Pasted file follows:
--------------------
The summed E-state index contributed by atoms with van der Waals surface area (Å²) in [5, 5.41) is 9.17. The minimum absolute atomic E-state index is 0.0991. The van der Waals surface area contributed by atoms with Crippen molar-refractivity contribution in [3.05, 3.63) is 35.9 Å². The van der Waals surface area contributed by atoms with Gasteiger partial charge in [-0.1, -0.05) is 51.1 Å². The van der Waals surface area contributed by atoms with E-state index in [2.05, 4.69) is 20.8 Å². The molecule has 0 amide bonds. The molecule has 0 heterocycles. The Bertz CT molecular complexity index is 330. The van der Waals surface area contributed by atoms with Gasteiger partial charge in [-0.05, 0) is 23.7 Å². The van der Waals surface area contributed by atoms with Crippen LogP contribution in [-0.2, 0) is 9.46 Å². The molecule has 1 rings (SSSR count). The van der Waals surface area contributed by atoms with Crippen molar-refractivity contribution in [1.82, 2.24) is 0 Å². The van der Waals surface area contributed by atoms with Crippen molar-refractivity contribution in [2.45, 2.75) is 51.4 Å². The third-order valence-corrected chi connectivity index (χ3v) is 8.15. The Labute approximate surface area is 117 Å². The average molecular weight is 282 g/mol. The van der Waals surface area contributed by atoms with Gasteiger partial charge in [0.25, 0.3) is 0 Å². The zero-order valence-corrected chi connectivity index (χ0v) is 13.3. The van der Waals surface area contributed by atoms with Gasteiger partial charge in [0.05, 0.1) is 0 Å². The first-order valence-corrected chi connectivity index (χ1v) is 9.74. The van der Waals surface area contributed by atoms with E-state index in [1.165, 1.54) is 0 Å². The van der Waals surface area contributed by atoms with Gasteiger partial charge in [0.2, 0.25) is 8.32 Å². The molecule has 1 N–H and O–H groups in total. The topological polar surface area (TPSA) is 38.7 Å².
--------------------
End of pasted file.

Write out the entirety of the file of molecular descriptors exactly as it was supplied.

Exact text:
The summed E-state index contributed by atoms with van der Waals surface area (Å²) in [5, 5.41) is 9.17. The minimum absolute atomic E-state index is 0.0991. The van der Waals surface area contributed by atoms with Crippen molar-refractivity contribution in [3.05, 3.63) is 35.9 Å². The van der Waals surface area contributed by atoms with Gasteiger partial charge in [-0.1, -0.05) is 51.1 Å². The van der Waals surface area contributed by atoms with E-state index in [2.05, 4.69) is 20.8 Å². The molecule has 0 amide bonds. The molecule has 0 heterocycles. The Bertz CT molecular complexity index is 330. The van der Waals surface area contributed by atoms with Gasteiger partial charge in [-0.05, 0) is 23.7 Å². The van der Waals surface area contributed by atoms with Crippen LogP contribution in [-0.2, 0) is 9.46 Å². The molecule has 1 rings (SSSR count). The van der Waals surface area contributed by atoms with Crippen molar-refractivity contribution in [1.82, 2.24) is 0 Å². The van der Waals surface area contributed by atoms with Crippen molar-refractivity contribution in [2.45, 2.75) is 51.4 Å². The third-order valence-corrected chi connectivity index (χ3v) is 8.15. The Labute approximate surface area is 117 Å². The average molecular weight is 282 g/mol. The van der Waals surface area contributed by atoms with Gasteiger partial charge in [0.25, 0.3) is 0 Å². The zero-order valence-corrected chi connectivity index (χ0v) is 13.3. The van der Waals surface area contributed by atoms with Gasteiger partial charge in [0.05, 0.1) is 0 Å². The first-order valence-corrected chi connectivity index (χ1v) is 9.74. The van der Waals surface area contributed by atoms with E-state index in [1.165, 1.54) is 0 Å². The van der Waals surface area contributed by atoms with Gasteiger partial charge in [0.2, 0.25) is 8.32 Å². The molecule has 1 N–H and O–H groups in total. The topological polar surface area (TPSA) is 38.7 Å².